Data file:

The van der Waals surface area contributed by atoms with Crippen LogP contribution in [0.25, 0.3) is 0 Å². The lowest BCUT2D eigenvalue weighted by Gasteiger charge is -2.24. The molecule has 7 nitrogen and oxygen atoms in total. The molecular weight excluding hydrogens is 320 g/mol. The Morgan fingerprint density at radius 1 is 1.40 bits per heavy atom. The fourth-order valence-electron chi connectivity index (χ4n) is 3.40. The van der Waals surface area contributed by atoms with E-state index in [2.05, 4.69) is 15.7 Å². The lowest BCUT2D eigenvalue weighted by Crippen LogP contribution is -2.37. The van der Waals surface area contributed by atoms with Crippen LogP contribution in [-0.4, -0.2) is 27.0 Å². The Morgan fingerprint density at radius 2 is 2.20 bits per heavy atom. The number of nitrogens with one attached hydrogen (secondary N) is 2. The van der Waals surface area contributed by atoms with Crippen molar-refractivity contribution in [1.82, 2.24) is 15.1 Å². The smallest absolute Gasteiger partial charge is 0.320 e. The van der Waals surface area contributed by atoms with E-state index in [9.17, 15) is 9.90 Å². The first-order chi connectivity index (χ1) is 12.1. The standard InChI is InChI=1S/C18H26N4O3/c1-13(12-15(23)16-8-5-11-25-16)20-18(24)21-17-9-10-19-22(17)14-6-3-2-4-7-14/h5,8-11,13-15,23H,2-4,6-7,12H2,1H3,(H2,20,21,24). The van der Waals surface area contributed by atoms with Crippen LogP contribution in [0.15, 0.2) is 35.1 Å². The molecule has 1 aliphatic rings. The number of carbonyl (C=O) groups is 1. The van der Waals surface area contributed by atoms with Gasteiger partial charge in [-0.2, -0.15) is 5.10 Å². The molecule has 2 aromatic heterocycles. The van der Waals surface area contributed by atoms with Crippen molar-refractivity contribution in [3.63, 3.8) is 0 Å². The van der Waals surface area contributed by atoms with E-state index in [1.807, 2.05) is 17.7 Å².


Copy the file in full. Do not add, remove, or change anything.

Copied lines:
The van der Waals surface area contributed by atoms with Crippen LogP contribution in [0.25, 0.3) is 0 Å². The lowest BCUT2D eigenvalue weighted by Gasteiger charge is -2.24. The molecule has 7 nitrogen and oxygen atoms in total. The molecular weight excluding hydrogens is 320 g/mol. The Morgan fingerprint density at radius 1 is 1.40 bits per heavy atom. The fourth-order valence-electron chi connectivity index (χ4n) is 3.40. The van der Waals surface area contributed by atoms with E-state index in [2.05, 4.69) is 15.7 Å². The lowest BCUT2D eigenvalue weighted by Crippen LogP contribution is -2.37. The van der Waals surface area contributed by atoms with Crippen LogP contribution in [-0.4, -0.2) is 27.0 Å². The Morgan fingerprint density at radius 2 is 2.20 bits per heavy atom. The number of nitrogens with one attached hydrogen (secondary N) is 2. The van der Waals surface area contributed by atoms with Crippen molar-refractivity contribution in [1.82, 2.24) is 15.1 Å². The smallest absolute Gasteiger partial charge is 0.320 e. The van der Waals surface area contributed by atoms with E-state index in [9.17, 15) is 9.90 Å². The first-order chi connectivity index (χ1) is 12.1. The standard InChI is InChI=1S/C18H26N4O3/c1-13(12-15(23)16-8-5-11-25-16)20-18(24)21-17-9-10-19-22(17)14-6-3-2-4-7-14/h5,8-11,13-15,23H,2-4,6-7,12H2,1H3,(H2,20,21,24). The van der Waals surface area contributed by atoms with Crippen LogP contribution in [0.15, 0.2) is 35.1 Å². The molecule has 1 aliphatic rings. The number of carbonyl (C=O) groups is 1. The van der Waals surface area contributed by atoms with Gasteiger partial charge in [-0.2, -0.15) is 5.10 Å². The molecule has 2 aromatic heterocycles. The van der Waals surface area contributed by atoms with Crippen molar-refractivity contribution in [3.63, 3.8) is 0 Å². The van der Waals surface area contributed by atoms with E-state index in [1.807, 2.05) is 17.7 Å².